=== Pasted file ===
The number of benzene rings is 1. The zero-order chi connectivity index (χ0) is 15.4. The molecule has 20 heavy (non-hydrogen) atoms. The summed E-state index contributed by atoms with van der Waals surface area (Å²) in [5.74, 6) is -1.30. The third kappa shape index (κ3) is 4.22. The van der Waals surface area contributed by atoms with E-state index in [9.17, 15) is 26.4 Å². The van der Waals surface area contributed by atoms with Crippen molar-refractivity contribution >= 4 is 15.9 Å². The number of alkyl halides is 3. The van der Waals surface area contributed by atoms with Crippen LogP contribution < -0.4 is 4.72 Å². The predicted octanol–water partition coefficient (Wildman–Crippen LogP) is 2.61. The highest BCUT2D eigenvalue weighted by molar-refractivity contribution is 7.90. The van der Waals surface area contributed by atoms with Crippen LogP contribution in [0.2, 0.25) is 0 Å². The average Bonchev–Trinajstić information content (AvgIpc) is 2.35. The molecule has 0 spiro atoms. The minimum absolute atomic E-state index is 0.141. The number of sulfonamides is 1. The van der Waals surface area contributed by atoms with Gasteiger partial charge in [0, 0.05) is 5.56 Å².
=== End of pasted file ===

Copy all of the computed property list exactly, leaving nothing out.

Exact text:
The number of benzene rings is 1. The zero-order chi connectivity index (χ0) is 15.4. The molecule has 20 heavy (non-hydrogen) atoms. The summed E-state index contributed by atoms with van der Waals surface area (Å²) in [5.74, 6) is -1.30. The third kappa shape index (κ3) is 4.22. The van der Waals surface area contributed by atoms with E-state index in [9.17, 15) is 26.4 Å². The van der Waals surface area contributed by atoms with Crippen molar-refractivity contribution >= 4 is 15.9 Å². The number of alkyl halides is 3. The van der Waals surface area contributed by atoms with Crippen LogP contribution < -0.4 is 4.72 Å². The predicted octanol–water partition coefficient (Wildman–Crippen LogP) is 2.61. The highest BCUT2D eigenvalue weighted by molar-refractivity contribution is 7.90. The van der Waals surface area contributed by atoms with Crippen LogP contribution in [0.2, 0.25) is 0 Å². The average Bonchev–Trinajstić information content (AvgIpc) is 2.35. The molecule has 0 spiro atoms. The minimum absolute atomic E-state index is 0.141. The number of sulfonamides is 1. The van der Waals surface area contributed by atoms with Gasteiger partial charge in [0, 0.05) is 5.56 Å².